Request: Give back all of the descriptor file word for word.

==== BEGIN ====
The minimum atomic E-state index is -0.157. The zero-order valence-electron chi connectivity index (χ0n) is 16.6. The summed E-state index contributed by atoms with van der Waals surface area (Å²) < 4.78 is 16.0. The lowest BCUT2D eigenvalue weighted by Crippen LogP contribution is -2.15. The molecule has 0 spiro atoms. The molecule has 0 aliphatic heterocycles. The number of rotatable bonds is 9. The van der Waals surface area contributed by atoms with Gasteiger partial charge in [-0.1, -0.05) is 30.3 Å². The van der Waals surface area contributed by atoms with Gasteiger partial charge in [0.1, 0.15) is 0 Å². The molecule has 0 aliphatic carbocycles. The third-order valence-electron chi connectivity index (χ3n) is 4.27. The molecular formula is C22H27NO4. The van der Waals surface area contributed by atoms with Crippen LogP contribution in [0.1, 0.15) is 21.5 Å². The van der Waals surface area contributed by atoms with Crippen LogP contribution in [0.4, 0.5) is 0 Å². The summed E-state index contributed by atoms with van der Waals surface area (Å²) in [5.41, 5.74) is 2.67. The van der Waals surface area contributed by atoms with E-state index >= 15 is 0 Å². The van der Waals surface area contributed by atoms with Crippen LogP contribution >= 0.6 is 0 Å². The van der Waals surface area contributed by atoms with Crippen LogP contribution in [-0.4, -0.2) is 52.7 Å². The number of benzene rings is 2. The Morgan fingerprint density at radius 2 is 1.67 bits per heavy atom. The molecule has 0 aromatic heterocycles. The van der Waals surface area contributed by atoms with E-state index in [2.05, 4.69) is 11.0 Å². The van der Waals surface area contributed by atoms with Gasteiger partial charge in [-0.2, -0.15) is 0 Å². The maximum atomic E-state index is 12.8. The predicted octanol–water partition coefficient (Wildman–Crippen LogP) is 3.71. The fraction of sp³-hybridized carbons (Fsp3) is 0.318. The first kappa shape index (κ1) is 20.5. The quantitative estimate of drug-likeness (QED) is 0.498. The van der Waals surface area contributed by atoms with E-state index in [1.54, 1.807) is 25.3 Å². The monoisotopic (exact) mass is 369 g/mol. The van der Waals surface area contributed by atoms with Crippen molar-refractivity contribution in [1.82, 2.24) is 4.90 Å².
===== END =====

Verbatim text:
The minimum atomic E-state index is -0.157. The zero-order valence-electron chi connectivity index (χ0n) is 16.6. The summed E-state index contributed by atoms with van der Waals surface area (Å²) < 4.78 is 16.0. The lowest BCUT2D eigenvalue weighted by Crippen LogP contribution is -2.15. The molecule has 0 spiro atoms. The molecule has 0 aliphatic heterocycles. The number of rotatable bonds is 9. The van der Waals surface area contributed by atoms with Gasteiger partial charge in [-0.1, -0.05) is 30.3 Å². The van der Waals surface area contributed by atoms with Gasteiger partial charge in [0.1, 0.15) is 0 Å². The molecule has 0 aliphatic carbocycles. The third-order valence-electron chi connectivity index (χ3n) is 4.27. The molecular formula is C22H27NO4. The van der Waals surface area contributed by atoms with Crippen LogP contribution in [0.1, 0.15) is 21.5 Å². The van der Waals surface area contributed by atoms with Crippen LogP contribution in [0.4, 0.5) is 0 Å². The summed E-state index contributed by atoms with van der Waals surface area (Å²) in [5.41, 5.74) is 2.67. The van der Waals surface area contributed by atoms with E-state index >= 15 is 0 Å². The van der Waals surface area contributed by atoms with Crippen LogP contribution >= 0.6 is 0 Å². The van der Waals surface area contributed by atoms with Crippen LogP contribution in [-0.4, -0.2) is 52.7 Å². The number of benzene rings is 2. The Morgan fingerprint density at radius 2 is 1.67 bits per heavy atom. The molecule has 0 aromatic heterocycles. The van der Waals surface area contributed by atoms with E-state index in [2.05, 4.69) is 11.0 Å². The van der Waals surface area contributed by atoms with Gasteiger partial charge in [-0.2, -0.15) is 0 Å². The maximum atomic E-state index is 12.8. The predicted octanol–water partition coefficient (Wildman–Crippen LogP) is 3.71. The fraction of sp³-hybridized carbons (Fsp3) is 0.318. The first kappa shape index (κ1) is 20.5. The quantitative estimate of drug-likeness (QED) is 0.498. The van der Waals surface area contributed by atoms with E-state index in [1.54, 1.807) is 25.3 Å². The monoisotopic (exact) mass is 369 g/mol. The van der Waals surface area contributed by atoms with Crippen molar-refractivity contribution in [1.82, 2.24) is 4.90 Å².